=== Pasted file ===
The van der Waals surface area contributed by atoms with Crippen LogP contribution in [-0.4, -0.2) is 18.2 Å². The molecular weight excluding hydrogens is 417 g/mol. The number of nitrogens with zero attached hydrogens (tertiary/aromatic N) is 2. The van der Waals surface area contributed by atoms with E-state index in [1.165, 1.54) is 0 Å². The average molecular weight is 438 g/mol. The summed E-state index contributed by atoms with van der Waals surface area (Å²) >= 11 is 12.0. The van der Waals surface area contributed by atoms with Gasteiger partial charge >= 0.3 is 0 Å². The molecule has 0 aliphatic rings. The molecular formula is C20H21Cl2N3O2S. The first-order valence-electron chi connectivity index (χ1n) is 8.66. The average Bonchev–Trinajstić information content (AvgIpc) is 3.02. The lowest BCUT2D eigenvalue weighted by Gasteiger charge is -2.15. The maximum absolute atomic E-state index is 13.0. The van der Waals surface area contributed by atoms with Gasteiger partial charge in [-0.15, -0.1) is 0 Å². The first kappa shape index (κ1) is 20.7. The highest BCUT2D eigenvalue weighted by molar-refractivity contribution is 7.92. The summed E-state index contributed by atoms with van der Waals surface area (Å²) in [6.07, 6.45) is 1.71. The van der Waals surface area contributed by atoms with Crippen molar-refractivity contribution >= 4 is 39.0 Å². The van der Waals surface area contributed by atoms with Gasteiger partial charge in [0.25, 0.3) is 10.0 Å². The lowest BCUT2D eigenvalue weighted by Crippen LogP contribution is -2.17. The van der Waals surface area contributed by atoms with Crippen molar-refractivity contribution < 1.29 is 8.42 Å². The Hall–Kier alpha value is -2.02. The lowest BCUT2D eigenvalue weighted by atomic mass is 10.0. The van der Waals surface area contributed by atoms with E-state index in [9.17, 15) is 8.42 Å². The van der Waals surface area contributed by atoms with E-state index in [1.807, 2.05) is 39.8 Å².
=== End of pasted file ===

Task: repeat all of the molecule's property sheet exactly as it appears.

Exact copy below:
The van der Waals surface area contributed by atoms with Crippen LogP contribution in [-0.4, -0.2) is 18.2 Å². The molecular weight excluding hydrogens is 417 g/mol. The number of nitrogens with zero attached hydrogens (tertiary/aromatic N) is 2. The van der Waals surface area contributed by atoms with E-state index in [1.165, 1.54) is 0 Å². The average molecular weight is 438 g/mol. The summed E-state index contributed by atoms with van der Waals surface area (Å²) >= 11 is 12.0. The van der Waals surface area contributed by atoms with Gasteiger partial charge >= 0.3 is 0 Å². The molecule has 0 aliphatic rings. The molecular formula is C20H21Cl2N3O2S. The first-order valence-electron chi connectivity index (χ1n) is 8.66. The average Bonchev–Trinajstić information content (AvgIpc) is 3.02. The lowest BCUT2D eigenvalue weighted by Gasteiger charge is -2.15. The maximum absolute atomic E-state index is 13.0. The van der Waals surface area contributed by atoms with Gasteiger partial charge in [-0.15, -0.1) is 0 Å². The first kappa shape index (κ1) is 20.7. The highest BCUT2D eigenvalue weighted by molar-refractivity contribution is 7.92. The summed E-state index contributed by atoms with van der Waals surface area (Å²) in [6.07, 6.45) is 1.71. The van der Waals surface area contributed by atoms with Crippen molar-refractivity contribution >= 4 is 39.0 Å². The van der Waals surface area contributed by atoms with Gasteiger partial charge in [0.25, 0.3) is 10.0 Å². The lowest BCUT2D eigenvalue weighted by Crippen LogP contribution is -2.17. The van der Waals surface area contributed by atoms with Crippen molar-refractivity contribution < 1.29 is 8.42 Å². The Hall–Kier alpha value is -2.02. The lowest BCUT2D eigenvalue weighted by atomic mass is 10.0. The van der Waals surface area contributed by atoms with E-state index in [9.17, 15) is 8.42 Å². The van der Waals surface area contributed by atoms with E-state index in [1.807, 2.05) is 39.8 Å².